The mayor's final press conference had been going so well decent crime stats, good news on city spending, heart-warming sustainability numbers right up until someone actually asked Franklin a question.
Then came the train wreck. And it was brutal.
Granted, that first question came from WGCL-TV's Wendy "Tough Questions" Saltzman, who asked why, if violent crime was down, do Atlanta residents "feel less safe now than they ever have."
"I thank you for your question," Franklin shot back. "Next!"
Things went downhill from there.
For the next fascinating but cringe-worthy 15 minutes or so, the TV news folks threw questions at the mayor some confrontational, others substantive, but most of which were brushed aside by a visibly perturbed Franklin, who grew more combative as the conference went on.
How does she view her legacy? "I choose not to speak on that; the record speaks for itself," replied Franklin, who singled out Saltzman in saying, "You will not be able to discuss my legacy with me."
Did Chief Pennington get a bad rap? "I'm not going to make those judgments." Is she satisfied with sewer service? Don't wanna answer. Looking back, would she do it again? "I'm on record as saying I wouldn't do it again," Franklin said dryly. You can watch the entire press conference here.
At one point, just to lighten the mood, WABE's Charles Edwards asked, "Is this an example of you getting all Philly with us?" But the mayor didn't hear him.
"I'm sorry this isn't what you wanted," Franklin said at last. "You get the real deal. Here I am."
Here's a pastiche of the mayor's final thoughts: "I showed up to work, I worked hard, I was honest, I made some tough decisions I didn't run for office to be popular I know when it's over and it's time to move on I'm satisfied that I finished the race."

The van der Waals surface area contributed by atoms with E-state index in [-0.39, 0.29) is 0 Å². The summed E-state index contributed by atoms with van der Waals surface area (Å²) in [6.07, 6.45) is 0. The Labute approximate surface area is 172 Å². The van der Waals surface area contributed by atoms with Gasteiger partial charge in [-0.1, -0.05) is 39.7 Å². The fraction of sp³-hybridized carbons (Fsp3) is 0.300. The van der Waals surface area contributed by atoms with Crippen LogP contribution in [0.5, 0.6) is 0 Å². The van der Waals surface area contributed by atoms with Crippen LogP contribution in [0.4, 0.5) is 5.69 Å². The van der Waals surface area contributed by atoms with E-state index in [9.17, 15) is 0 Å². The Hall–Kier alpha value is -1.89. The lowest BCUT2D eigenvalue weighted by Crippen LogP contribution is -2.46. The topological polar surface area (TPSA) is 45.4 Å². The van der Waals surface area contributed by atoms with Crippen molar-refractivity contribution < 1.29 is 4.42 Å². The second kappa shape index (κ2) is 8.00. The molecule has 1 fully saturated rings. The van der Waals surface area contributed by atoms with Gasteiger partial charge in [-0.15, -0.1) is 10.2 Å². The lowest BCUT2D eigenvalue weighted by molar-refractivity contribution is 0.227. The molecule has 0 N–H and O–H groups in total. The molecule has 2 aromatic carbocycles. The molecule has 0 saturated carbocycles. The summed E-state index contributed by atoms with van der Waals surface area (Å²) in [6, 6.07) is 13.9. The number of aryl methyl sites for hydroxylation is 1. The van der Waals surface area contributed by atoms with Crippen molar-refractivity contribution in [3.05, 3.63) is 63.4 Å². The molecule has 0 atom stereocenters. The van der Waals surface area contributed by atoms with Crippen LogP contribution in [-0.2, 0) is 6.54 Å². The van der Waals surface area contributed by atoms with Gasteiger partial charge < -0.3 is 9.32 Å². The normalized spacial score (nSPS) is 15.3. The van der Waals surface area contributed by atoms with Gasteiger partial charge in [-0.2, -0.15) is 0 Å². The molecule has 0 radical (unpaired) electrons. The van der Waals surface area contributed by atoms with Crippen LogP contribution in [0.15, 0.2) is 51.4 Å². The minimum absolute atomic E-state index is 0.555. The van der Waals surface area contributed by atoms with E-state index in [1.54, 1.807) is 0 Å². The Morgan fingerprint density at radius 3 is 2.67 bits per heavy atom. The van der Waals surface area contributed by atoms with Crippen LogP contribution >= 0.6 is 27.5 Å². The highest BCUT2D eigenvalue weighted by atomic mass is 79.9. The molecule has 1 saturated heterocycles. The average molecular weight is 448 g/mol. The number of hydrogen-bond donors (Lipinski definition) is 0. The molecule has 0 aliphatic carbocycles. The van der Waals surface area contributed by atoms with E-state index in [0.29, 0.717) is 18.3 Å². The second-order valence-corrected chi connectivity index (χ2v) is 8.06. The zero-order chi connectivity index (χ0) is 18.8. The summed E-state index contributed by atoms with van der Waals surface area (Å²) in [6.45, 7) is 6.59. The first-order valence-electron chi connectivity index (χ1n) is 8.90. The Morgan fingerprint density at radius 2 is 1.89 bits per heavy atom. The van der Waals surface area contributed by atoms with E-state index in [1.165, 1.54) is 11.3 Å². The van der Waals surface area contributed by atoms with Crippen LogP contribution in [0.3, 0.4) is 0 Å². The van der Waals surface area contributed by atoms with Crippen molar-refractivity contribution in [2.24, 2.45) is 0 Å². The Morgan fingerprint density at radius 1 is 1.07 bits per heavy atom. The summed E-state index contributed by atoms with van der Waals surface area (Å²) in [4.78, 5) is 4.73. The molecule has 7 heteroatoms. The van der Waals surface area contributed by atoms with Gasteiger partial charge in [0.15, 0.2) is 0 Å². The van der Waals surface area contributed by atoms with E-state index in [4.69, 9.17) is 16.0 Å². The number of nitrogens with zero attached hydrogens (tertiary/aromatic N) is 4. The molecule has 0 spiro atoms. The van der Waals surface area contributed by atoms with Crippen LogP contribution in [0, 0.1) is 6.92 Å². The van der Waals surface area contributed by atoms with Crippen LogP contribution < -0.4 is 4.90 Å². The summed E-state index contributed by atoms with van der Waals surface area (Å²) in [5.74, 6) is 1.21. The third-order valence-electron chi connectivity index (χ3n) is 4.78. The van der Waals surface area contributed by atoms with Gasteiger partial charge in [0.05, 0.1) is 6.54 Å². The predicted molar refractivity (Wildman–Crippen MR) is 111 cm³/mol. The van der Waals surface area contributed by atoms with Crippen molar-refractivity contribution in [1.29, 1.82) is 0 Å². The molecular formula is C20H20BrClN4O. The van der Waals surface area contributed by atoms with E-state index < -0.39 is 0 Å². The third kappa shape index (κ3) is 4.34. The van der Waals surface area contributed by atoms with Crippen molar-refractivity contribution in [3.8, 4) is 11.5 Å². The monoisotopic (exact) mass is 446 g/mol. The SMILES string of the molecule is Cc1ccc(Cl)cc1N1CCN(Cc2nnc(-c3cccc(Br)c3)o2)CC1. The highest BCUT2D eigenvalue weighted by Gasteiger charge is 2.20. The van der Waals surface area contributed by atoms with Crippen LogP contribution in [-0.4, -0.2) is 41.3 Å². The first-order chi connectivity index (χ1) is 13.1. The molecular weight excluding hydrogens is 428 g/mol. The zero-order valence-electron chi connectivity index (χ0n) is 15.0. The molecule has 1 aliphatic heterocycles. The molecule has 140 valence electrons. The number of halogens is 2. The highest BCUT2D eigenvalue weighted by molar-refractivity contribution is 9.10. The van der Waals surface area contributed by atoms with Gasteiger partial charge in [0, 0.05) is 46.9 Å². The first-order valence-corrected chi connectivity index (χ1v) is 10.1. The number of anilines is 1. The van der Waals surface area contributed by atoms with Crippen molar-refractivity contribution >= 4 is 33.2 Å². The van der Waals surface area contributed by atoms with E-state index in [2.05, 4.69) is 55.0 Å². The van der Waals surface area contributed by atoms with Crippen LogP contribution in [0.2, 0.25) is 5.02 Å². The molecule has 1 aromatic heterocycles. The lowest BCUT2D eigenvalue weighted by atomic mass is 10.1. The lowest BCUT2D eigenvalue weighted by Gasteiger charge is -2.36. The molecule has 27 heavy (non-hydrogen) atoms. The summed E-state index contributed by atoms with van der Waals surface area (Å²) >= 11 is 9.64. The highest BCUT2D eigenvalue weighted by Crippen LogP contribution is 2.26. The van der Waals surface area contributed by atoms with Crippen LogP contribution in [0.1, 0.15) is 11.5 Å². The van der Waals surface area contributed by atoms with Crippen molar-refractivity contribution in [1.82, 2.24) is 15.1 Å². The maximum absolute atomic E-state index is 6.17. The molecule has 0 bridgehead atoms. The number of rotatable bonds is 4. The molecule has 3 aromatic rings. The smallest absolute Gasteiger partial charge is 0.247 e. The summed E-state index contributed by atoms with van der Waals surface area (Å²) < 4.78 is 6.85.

Asked what she thinks of her relationship with the local media, Franklin wouldn't take the bait. Instead, she invited reporters to pose their questions to her successor, Kasim Reed: "You'll have new, fresh meat soon."
Obviously, it was not a particularly auspicious post script to a mayoral career that began with great promise and earned Franklin early accolades, including a place on the cover of Newsweek as one of a generation of new women leaders.
But it seems only fair to note that while this kind of public testiness isn't what we expect from our politicians, Franklin never was a politician. Not really. Instead, she was an executive who'd worked in the public and non-profit sectors and wasn't accustomed to dealing with an aggressive press corps.
I'm not saying she isn't smart, articulate and well-spoken, but she readily admits that speechifying isn't her strong suit and she never gained the patience and thick skin needed to deal graciously with a hammering from reporters.
Voters often claim they want to elect a non-politician. One reason Mary Norwood appealed to many people was her apparent authenticity, her lack of sound-bite polish. But those types of politicians rarely last very long in office or they don't get re-elected because they either can't or won't finesse the media in the way viewers have come to expect.
History will judge whether Franklin was a good mayor, but one certainty is that she never got the hang of managing public relations (and she got little help from her execrable director of communications, Beverly Isom).
Two years ago, when CL and other publications began covering the criminal charges against her ex-son-in-law and, later, her daughter, Franklin became more defensive toward the media, spurning interview requests and criticizing news articles in late-night e-mails. The relationship deteriorated from there to her current bunker mentality.
It's a shame. It's political suicide. But you can't say Shirley hasn't kept it real.
(Photo by Joeff Davis)
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